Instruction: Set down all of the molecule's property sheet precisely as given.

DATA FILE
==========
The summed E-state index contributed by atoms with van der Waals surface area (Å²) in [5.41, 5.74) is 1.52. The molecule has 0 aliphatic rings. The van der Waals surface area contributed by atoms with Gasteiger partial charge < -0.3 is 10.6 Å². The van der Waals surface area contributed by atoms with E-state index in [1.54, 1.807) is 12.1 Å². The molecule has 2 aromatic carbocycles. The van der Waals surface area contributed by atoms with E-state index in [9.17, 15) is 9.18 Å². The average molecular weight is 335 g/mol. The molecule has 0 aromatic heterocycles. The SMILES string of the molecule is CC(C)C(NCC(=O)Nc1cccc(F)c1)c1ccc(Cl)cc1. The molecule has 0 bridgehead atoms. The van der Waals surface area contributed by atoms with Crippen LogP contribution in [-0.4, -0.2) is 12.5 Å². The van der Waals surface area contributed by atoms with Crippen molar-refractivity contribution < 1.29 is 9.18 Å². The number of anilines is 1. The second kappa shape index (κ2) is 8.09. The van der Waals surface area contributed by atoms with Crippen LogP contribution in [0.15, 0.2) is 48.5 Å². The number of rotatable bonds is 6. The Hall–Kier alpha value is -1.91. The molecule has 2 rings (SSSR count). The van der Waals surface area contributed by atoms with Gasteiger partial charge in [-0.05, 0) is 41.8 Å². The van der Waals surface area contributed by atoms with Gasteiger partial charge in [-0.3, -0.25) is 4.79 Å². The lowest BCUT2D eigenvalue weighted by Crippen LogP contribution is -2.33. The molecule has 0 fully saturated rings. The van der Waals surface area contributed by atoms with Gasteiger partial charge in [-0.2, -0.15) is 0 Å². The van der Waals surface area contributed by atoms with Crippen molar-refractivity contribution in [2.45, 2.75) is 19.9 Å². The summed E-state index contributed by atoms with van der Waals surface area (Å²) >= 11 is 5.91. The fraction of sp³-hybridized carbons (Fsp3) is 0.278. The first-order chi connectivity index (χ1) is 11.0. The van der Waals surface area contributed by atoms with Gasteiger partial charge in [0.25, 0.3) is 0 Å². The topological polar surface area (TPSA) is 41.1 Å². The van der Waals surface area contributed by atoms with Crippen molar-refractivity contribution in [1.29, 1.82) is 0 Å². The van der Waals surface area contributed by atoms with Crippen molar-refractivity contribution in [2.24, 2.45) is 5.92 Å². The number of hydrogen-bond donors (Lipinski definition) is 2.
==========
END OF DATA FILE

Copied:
The summed E-state index contributed by atoms with van der Waals surface area (Å²) in [5.41, 5.74) is 1.52. The molecule has 0 aliphatic rings. The van der Waals surface area contributed by atoms with Gasteiger partial charge < -0.3 is 10.6 Å². The van der Waals surface area contributed by atoms with E-state index in [1.54, 1.807) is 12.1 Å². The molecule has 2 aromatic carbocycles. The van der Waals surface area contributed by atoms with E-state index in [9.17, 15) is 9.18 Å². The average molecular weight is 335 g/mol. The molecule has 0 aromatic heterocycles. The SMILES string of the molecule is CC(C)C(NCC(=O)Nc1cccc(F)c1)c1ccc(Cl)cc1. The molecule has 0 bridgehead atoms. The van der Waals surface area contributed by atoms with Crippen LogP contribution in [-0.4, -0.2) is 12.5 Å². The van der Waals surface area contributed by atoms with Crippen molar-refractivity contribution < 1.29 is 9.18 Å². The number of anilines is 1. The second kappa shape index (κ2) is 8.09. The van der Waals surface area contributed by atoms with Crippen LogP contribution in [0.15, 0.2) is 48.5 Å². The number of rotatable bonds is 6. The Hall–Kier alpha value is -1.91. The molecule has 2 rings (SSSR count). The van der Waals surface area contributed by atoms with Gasteiger partial charge in [-0.05, 0) is 41.8 Å². The van der Waals surface area contributed by atoms with Gasteiger partial charge in [-0.3, -0.25) is 4.79 Å². The lowest BCUT2D eigenvalue weighted by Crippen LogP contribution is -2.33. The molecule has 0 fully saturated rings. The van der Waals surface area contributed by atoms with Gasteiger partial charge in [-0.2, -0.15) is 0 Å². The van der Waals surface area contributed by atoms with Crippen molar-refractivity contribution in [2.45, 2.75) is 19.9 Å². The summed E-state index contributed by atoms with van der Waals surface area (Å²) >= 11 is 5.91. The fraction of sp³-hybridized carbons (Fsp3) is 0.278. The first-order chi connectivity index (χ1) is 11.0. The van der Waals surface area contributed by atoms with Gasteiger partial charge in [0.25, 0.3) is 0 Å². The topological polar surface area (TPSA) is 41.1 Å². The van der Waals surface area contributed by atoms with Crippen molar-refractivity contribution in [1.29, 1.82) is 0 Å². The van der Waals surface area contributed by atoms with Crippen molar-refractivity contribution in [2.24, 2.45) is 5.92 Å². The number of hydrogen-bond donors (Lipinski definition) is 2.